For others in Syria’s conflict, Jaish Khaled bin al-Waleed “is a benign tumor — it doesn’t show up on the X-rays”

While the Islamic State is under intense pressure and falling back in Syria’s north, its affiliate Jaish Khaled bin al-Waleed survives in a pocket in the southwest of the country.

Syria Direct’s Madeline Edwards, Waleed Khaled a-Noufal, and Alaa Nassar — with contributions from residents and from others like EA WorldView — ask why no one is acting to remove the ISIS group from the area.

….Jaish Khaled bin al-Waleed is literally backed into a corner. The nearest Islamic State territory to JKW’s isolated enclave is some 260 kilometers northeast, in distant Homs province. A “wealth” of important water wells, in addition to the Yarmouk Basin’s location along the Israeli and Jordanian borders, mean the region is moderately strategic, says Ibrahim al-Jabawi of the Syrian Media Organization, a Southern Front- affiliated news, but not strategic enough for a sustained battlefront.

Geographically, JKW’s territory in southwest Daraa is part of the Yarmouk River Basin, comprising several plains with two deep valleys cutting through them—making the area difficult to invade by rival militias.

Equally crucial is JKW’s “human geography,” Chris Kozak, a research analyst at the Washington, DC-based Institute for the Study of War, tells Syria Direct. Unlike areas of eastern Syria, where ranks of the Islamic State are drawn in part from foreign fighters streaming in from the Arab world, Europe and Asia, JKW is composed primarily of local residents with deep tribal ties to the area.

“Expelling [these fighters] from their own hometowns is very difficult,” adds Kozak.

A handful of unclaimed airstrikes since June have killed top-tier JKW commanders within the Yarmouk Basin. But if the intention was to wipe out the militia, thousands of locally born fighters are still operating on the ground today.

“I’m not going to compare [JKW fighters] to a Hydra, where if you kill one, two more pop up,” says Scott Lucas, founder of the Middle East-focused site EA Worldview, and a professor of International Politics at the University of Birmingham. “But at this point, [JKW] can still fill their ranks, even if some of their better commanders have been killed.”

The result is a Southern Front both unable, due to uneven resources, and unwilling, owing to a complex web of familial ties, to launch any sort of sustained offensive to drive out JKW from its Yarmouk Basin stronghold.

Villages and towns inside western Daraa province today witness small clashes “from time to time” with JKW fighters but seemingly no earnest battles to crush the IS affiliate, Nader Dabo, a spokesman for the opposition-run Nawa Military Council, tells Syria Direct. He blames the lack of a sustained anti-JKW offensive on “a lack of ammunition.”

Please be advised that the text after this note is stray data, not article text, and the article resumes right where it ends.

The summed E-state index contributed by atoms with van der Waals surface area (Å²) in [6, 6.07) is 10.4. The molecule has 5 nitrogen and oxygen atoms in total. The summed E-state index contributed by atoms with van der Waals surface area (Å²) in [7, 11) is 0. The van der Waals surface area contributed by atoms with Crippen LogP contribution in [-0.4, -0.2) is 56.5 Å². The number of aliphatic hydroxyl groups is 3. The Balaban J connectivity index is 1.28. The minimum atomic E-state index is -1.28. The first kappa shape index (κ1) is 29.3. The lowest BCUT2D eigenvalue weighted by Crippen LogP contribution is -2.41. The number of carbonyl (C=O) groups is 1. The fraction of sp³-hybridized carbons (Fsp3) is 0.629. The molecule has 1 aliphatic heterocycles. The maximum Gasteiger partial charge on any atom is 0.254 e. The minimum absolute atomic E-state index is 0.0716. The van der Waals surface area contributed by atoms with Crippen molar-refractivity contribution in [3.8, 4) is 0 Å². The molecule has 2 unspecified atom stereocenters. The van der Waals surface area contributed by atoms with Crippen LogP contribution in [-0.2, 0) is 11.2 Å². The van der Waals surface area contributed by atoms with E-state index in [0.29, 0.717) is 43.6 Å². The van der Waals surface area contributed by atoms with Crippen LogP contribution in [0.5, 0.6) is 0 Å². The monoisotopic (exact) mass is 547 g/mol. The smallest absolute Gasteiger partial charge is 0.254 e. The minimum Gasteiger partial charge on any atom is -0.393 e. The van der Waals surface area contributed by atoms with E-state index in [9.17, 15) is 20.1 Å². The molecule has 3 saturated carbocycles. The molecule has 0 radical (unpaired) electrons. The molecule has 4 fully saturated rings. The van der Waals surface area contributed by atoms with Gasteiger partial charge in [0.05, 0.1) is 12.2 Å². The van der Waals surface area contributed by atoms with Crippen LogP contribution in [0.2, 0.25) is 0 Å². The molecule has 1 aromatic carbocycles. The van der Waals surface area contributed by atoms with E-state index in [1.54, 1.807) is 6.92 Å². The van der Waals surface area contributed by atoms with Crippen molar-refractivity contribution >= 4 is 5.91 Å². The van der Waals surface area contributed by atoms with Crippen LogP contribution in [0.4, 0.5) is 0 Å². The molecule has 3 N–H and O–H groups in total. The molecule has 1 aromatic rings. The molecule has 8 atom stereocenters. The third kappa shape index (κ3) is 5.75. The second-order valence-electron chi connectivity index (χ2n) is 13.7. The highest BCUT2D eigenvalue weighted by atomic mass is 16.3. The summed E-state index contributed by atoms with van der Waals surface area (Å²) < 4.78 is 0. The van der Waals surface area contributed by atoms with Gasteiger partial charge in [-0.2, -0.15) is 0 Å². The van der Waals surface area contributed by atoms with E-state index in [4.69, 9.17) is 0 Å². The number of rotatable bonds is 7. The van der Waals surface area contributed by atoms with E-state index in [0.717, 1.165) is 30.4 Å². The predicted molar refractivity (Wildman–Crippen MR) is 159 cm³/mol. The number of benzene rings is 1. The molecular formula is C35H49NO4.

“Weak” financial and military support for the Southern Front leaves the opposition group largely “on its own”, particularly after US President Donald Trump ended a CIA program in July that funded Syrian rebel groups, says James Miller, managing editor of the Syria-, Ukraine- and Russia-focused news site Interpreter.

Today, Southern Front rebels simply “cannot afford to fight another enemy” — that enemy being JKW, adds Miller.

“Why pick a fight [with JKW]?” says EA Worldview’s Scott Lucas. “The Southern Front’s priority is always going to be the regime.”

So where, then, does the Southern Front’s focus lie? Since the announcement of an internationally brokered de-escalation deal for southern Syria in July, once-restive Daraa Province is now relatively quiet. Intense airstrikes, as well as ground and artillery battles that flattened rebel-held districts in the provincial capital earlier this year have subsided as displaced people begin to return.

Confident in a semblance of peace — or at least an absence of regime and Russian airstrikes — other residents in the rebel-held countryside have begun rebuilding their crushed, bombed-out homes.

But Assad’s forces have unrealized goals in Daraa Province that are poised to open a new confrontation with the already worn-out Southern Front. Among the regime’s likely priorities is the Nasib border crossing with Jordan, currently held by opposition forces in southern Daraa province. Both Damascus and Amman are receptive to the idea of reopening the crossing, should Assad’s forces retake the Syrian side—a move that would slice rebel-held rural Daraa Province in two.

“The Syrian government is insistent they’re going to take back every inch of Syria,” says Joshua Landis, head of the Center for Middle East Studies at the University of Oklahoma, and founder of the influential blog Syria Comment.

“But it probably is true for the south, along the Jordan border and is only a matter of time before Syria takes back those regions and destroys whatever Arab militias are remaining in that area.”…

Where JKW poses immediate, mortal dangers to the lives of thousands of people living within its territory, it appears to pose a minor threat to neighboring, rival Southern Front forces who in turn have nothing compelling them to fight the extremist group.

What remains today in the remote Yarmouk Basin is essentially an anomaly: a relatively inconsequential outgrowth of IS that receives little attention in the shadow of its much larger, yet waning, parent organization in Syria’s eastern Raqqa and Deir e-Zor provinces.

“For now, until JKW makes a move, I think everyone’s going to allow the situation to remain contained,” says Lucas. “How many people, outside of your followers,” asked Lucas of a reporter, “even know who JKW is?”

“This is a benign tumor — it doesn’t show up on the X-rays.”

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